Industrial Revolution. Industrial Revolution in Britain. Untitled Document. Why did the Industrial Revolution Start in England?
By the end of the 19th century, the island of Great Britain, which is about the size of the state of Louisiana, controlled the largest empire in the history of the world—an empire that covered one quarter of the world’s land mass. You will learn more about this empire in the next chapter. But how did this little island come to rule an empire? The Industrial Revolution and the changing face of Britain. An exhibition at the Barber Institute of Fine Arts (2008-9) During the late 18th and early 19th centuries, Britain experienced change in all aspects of life, as a result of the Industrial Revolution.
Scientific advances and technological innovations brought growth in agricultural and industrial production, economic expansion and changes in living conditions, while at the same time there was a new sense of national identity and civic pride. The most dramatic changes were witnessed in rural areas, where the provincial landscape often became urban and industrialized following advances in agriculture, industry and shipping. Wealth accumulated in the regions and there was soon a need for country banking. These themes were explored in the temporary exhibition The Industrial Revolution and the Changing Face of Britain at the Barber Institute of Fine Arts in 2008–9, and are summarized in this essay.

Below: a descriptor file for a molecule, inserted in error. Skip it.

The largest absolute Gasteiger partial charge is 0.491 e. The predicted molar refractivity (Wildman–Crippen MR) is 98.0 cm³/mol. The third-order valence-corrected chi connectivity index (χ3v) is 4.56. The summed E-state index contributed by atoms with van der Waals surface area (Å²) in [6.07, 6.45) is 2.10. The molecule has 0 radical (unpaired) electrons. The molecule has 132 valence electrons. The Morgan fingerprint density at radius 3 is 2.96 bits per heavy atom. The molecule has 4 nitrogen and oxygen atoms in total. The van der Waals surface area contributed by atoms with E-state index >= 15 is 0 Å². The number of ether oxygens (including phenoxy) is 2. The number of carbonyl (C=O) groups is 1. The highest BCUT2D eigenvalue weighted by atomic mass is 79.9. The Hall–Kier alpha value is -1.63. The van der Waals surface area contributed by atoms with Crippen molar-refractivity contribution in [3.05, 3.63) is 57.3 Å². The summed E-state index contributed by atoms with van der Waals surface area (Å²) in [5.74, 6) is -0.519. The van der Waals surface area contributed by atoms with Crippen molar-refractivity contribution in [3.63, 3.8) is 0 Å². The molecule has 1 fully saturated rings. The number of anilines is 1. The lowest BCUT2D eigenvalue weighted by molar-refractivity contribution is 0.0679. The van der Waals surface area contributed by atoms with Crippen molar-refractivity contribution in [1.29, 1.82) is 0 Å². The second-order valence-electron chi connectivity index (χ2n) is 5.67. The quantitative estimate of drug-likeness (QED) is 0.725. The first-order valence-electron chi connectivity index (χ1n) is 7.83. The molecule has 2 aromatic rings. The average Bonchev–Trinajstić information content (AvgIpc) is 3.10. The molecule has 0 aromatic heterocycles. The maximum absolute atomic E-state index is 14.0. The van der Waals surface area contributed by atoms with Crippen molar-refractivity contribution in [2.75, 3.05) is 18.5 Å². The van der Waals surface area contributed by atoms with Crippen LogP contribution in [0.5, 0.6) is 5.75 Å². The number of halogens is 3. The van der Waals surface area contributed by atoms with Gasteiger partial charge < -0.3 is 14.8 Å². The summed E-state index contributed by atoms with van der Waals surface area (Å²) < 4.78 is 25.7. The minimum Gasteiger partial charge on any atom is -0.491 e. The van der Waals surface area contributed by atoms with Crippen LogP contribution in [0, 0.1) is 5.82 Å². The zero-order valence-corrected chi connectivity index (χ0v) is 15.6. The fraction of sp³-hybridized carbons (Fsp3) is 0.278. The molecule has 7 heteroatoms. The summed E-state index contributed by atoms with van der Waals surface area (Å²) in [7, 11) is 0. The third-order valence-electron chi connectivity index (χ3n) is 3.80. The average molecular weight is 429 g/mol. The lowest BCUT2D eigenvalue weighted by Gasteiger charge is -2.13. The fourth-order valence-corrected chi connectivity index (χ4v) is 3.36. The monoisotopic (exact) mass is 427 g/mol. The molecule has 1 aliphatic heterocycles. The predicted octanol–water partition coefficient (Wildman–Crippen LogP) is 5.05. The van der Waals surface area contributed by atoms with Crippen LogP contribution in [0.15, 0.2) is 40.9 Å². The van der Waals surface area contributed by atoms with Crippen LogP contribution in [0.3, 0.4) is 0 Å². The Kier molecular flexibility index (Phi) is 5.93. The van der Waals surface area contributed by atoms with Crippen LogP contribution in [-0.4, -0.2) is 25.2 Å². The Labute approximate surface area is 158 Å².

KS3 Bitesize History - The Industrial Revolution : Revision, Page 2. Industrial Revolution - Facts & Summary. The textile industry, in particular, was transformed by industrialization.
Before mechanization and factories, textiles were made mainly in people’s homes (giving rise to the term cottage industry), with merchants often providing the raw materials and basic equipment, and then picking up the finished product. Workers set their own schedules under this system, which proved difficult for merchants to regulate and resulted in numerous inefficiencies. In the 1700s, a series of innovations led to ever-increasing productivity, while requiring less human energy. For example, around 1764, Englishman James Hargreaves (1722-1778) invented the spinning jenny (“jenny” was an early abbreviation of the word “engine”), a machine that enabled an individual to produce multiple spools of threads simultaneously.
By the time of Hargreaves’ death, there were over 20,000 spinning jennys in use across Britain.